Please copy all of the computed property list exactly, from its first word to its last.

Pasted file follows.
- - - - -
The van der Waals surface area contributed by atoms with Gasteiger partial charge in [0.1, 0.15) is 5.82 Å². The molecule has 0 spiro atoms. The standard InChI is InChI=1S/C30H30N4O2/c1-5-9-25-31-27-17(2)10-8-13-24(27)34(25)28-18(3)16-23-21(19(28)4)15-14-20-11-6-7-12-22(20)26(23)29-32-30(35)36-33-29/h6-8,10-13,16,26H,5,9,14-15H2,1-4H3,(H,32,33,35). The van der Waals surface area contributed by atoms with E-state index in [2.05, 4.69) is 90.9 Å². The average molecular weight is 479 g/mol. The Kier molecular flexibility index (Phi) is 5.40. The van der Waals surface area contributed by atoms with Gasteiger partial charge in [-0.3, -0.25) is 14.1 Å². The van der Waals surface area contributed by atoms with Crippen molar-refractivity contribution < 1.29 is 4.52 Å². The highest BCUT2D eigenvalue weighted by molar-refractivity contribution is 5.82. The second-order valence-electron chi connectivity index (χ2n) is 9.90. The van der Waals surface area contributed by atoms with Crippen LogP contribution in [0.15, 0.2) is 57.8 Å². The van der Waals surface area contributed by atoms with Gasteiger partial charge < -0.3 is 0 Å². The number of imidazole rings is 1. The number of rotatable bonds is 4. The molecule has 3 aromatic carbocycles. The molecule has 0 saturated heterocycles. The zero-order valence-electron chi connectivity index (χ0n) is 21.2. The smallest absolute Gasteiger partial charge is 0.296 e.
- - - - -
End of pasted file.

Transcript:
The van der Waals surface area contributed by atoms with Gasteiger partial charge in [0.1, 0.15) is 5.82 Å². The molecule has 0 spiro atoms. The standard InChI is InChI=1S/C30H30N4O2/c1-5-9-25-31-27-17(2)10-8-13-24(27)34(25)28-18(3)16-23-21(19(28)4)15-14-20-11-6-7-12-22(20)26(23)29-32-30(35)36-33-29/h6-8,10-13,16,26H,5,9,14-15H2,1-4H3,(H,32,33,35). The van der Waals surface area contributed by atoms with E-state index in [2.05, 4.69) is 90.9 Å². The average molecular weight is 479 g/mol. The Kier molecular flexibility index (Phi) is 5.40. The van der Waals surface area contributed by atoms with Gasteiger partial charge in [-0.3, -0.25) is 14.1 Å². The van der Waals surface area contributed by atoms with Crippen molar-refractivity contribution < 1.29 is 4.52 Å². The highest BCUT2D eigenvalue weighted by molar-refractivity contribution is 5.82. The second-order valence-electron chi connectivity index (χ2n) is 9.90. The van der Waals surface area contributed by atoms with Crippen LogP contribution in [0.15, 0.2) is 57.8 Å². The van der Waals surface area contributed by atoms with Gasteiger partial charge < -0.3 is 0 Å². The number of imidazole rings is 1. The number of rotatable bonds is 4. The molecule has 3 aromatic carbocycles. The molecule has 0 saturated heterocycles. The zero-order valence-electron chi connectivity index (χ0n) is 21.2. The smallest absolute Gasteiger partial charge is 0.296 e.